Anthropologists therefore can conclude (as did Montague and Morais) that football provides for Americans, as the cockfight does for the Balinese, a small-scale rendering of a concept (status in the case of the Balinese; success in the American case) that is too complex to be directly comprehended. Football is compelling because it is a vivid demonstration of the validity of the value of success as well as a dramatic set of instructions on how to attain it. Consequently, the audience for a football game is led to believe that if the rules that govern the world of football are equated with those of the business world, then the principles that govern success on the football field must also apply in the world of work. That is, if hard work, dedication, submission to authority, and teamwork lead to success in a game, they will lead to success in real life. The rules by which success is won in football can also be applied to win success in the real world.
Of course, football is also a game that people enjoy. Analyzing it should not reduce our enjoyment of it but rather heighten our fascination with it. By looking at football from the same perspective as Geertz viewed the cockfight, we should gain an understanding of why the meaning carried by the game is important. Although understanding the cockfight heightens our appreciation of the football game, it also helps us to see similarities between Americans and Balinese. If you were shocked by the cockfight, seeing the similarities to football should lessen that shock while also making football seem just a bit more exotic. An Anthropologist Looks at a “Happy Meal” Nothing is too mundane to provide some insights into the culture of which it is a part. Take the Happy Meal advertised by one of the many fast-food establishments in the United States. It usually consists of a hamburger, french fries, a cola drink, and a plastic toy—often a Barbie doll or a Hot Wheels car or something related to a current popular movie. What can we learn about the culture of the United States by looking beyond the taken-for-granted quality of this meal? Among other things, we can get some idea of American demographic and ecological patterns, agricultural and industrial history, and gender roles. Why, for example, is meat the center of the meal? Most cultures have diets centered on some complex carbohydrate—rice, wheat, manioc, yams, taro—or something made from these— bread, pasta, tortillas, and so on. It is the spice, vegetables, meat, or fish that when added to these foods give cuisine its distinctive taste. But meat and fish are generally at the edge, not the center, of the meal. Why is beef the main ingredient rather than some other meat, such as pork? Anthropologists Marvin Harris and Eric Ross note that one advantage of beef was its suitability for the outdoor grill, which became more popular as people moved from cities into suburbs.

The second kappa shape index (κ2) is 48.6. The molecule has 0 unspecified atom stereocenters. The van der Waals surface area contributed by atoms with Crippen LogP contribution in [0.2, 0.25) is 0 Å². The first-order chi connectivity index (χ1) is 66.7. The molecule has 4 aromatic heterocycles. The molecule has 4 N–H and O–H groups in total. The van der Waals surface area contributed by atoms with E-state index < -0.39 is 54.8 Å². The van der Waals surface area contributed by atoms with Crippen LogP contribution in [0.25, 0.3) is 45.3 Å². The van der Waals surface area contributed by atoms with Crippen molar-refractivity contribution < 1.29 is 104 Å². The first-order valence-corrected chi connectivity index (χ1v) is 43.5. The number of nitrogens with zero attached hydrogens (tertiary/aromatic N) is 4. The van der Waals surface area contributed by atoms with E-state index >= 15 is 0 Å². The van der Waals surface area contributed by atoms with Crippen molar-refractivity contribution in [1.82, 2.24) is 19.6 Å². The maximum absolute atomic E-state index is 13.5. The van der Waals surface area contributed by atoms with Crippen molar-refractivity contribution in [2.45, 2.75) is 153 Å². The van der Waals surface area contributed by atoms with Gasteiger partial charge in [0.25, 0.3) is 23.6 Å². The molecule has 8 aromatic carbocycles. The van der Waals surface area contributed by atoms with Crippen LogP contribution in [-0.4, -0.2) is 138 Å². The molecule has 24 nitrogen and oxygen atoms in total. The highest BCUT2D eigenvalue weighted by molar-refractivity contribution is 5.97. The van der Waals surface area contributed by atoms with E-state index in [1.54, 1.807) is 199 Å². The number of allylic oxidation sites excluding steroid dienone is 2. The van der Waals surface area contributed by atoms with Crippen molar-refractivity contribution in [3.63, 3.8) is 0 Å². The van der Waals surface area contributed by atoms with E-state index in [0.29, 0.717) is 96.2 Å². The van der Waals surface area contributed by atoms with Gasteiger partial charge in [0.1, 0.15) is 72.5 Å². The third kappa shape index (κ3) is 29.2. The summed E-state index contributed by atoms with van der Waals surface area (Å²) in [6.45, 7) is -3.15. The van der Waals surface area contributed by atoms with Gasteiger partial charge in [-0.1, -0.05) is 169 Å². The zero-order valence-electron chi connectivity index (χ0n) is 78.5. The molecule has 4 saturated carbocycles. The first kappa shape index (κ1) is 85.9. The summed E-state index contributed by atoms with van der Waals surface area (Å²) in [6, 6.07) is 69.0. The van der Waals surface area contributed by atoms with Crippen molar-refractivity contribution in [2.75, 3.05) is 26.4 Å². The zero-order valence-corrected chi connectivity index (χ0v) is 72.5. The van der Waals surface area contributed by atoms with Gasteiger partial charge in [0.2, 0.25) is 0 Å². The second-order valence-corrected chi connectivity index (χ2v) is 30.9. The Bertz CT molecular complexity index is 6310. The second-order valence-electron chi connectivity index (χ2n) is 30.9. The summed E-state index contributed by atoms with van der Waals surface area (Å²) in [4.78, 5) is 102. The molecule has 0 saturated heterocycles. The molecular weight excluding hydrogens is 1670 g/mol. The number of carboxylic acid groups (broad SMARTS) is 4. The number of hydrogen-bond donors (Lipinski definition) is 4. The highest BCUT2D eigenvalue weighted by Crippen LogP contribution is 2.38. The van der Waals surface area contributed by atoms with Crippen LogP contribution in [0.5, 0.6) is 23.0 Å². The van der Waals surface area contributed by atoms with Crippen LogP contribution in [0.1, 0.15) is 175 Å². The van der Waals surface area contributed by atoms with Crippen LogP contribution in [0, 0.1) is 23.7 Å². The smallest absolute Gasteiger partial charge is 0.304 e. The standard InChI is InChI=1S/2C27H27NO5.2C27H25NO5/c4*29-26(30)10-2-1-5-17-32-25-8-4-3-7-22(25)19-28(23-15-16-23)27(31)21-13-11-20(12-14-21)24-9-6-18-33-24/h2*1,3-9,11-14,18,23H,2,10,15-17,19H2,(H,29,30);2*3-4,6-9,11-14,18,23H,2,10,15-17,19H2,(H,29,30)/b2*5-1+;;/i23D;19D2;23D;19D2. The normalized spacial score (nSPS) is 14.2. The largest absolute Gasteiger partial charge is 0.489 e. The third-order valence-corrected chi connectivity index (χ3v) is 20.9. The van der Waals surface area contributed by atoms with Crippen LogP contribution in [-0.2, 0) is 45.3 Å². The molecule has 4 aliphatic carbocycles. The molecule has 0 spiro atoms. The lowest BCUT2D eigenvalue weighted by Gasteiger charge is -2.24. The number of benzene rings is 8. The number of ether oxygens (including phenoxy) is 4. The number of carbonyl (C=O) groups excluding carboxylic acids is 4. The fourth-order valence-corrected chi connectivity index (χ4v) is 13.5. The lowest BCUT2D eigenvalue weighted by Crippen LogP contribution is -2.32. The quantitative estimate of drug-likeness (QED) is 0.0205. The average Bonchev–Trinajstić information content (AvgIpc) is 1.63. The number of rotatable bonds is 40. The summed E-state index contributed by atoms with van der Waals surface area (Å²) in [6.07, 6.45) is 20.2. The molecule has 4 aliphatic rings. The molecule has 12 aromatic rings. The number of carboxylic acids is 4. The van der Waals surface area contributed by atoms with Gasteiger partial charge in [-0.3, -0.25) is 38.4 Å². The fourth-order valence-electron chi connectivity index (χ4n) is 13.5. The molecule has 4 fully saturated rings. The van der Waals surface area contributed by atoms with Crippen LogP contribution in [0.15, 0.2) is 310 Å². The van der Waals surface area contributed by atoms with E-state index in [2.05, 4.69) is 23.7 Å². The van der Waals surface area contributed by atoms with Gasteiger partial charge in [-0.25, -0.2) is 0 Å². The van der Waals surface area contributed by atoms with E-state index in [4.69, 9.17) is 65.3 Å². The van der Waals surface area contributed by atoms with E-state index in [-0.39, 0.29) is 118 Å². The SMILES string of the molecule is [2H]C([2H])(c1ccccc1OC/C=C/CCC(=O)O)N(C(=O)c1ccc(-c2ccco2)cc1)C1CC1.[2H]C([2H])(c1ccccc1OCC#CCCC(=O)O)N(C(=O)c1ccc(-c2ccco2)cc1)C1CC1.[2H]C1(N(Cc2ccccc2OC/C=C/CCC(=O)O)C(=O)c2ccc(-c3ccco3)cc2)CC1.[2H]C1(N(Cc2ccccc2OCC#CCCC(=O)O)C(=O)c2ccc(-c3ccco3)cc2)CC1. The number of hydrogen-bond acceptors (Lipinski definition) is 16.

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- Spring '16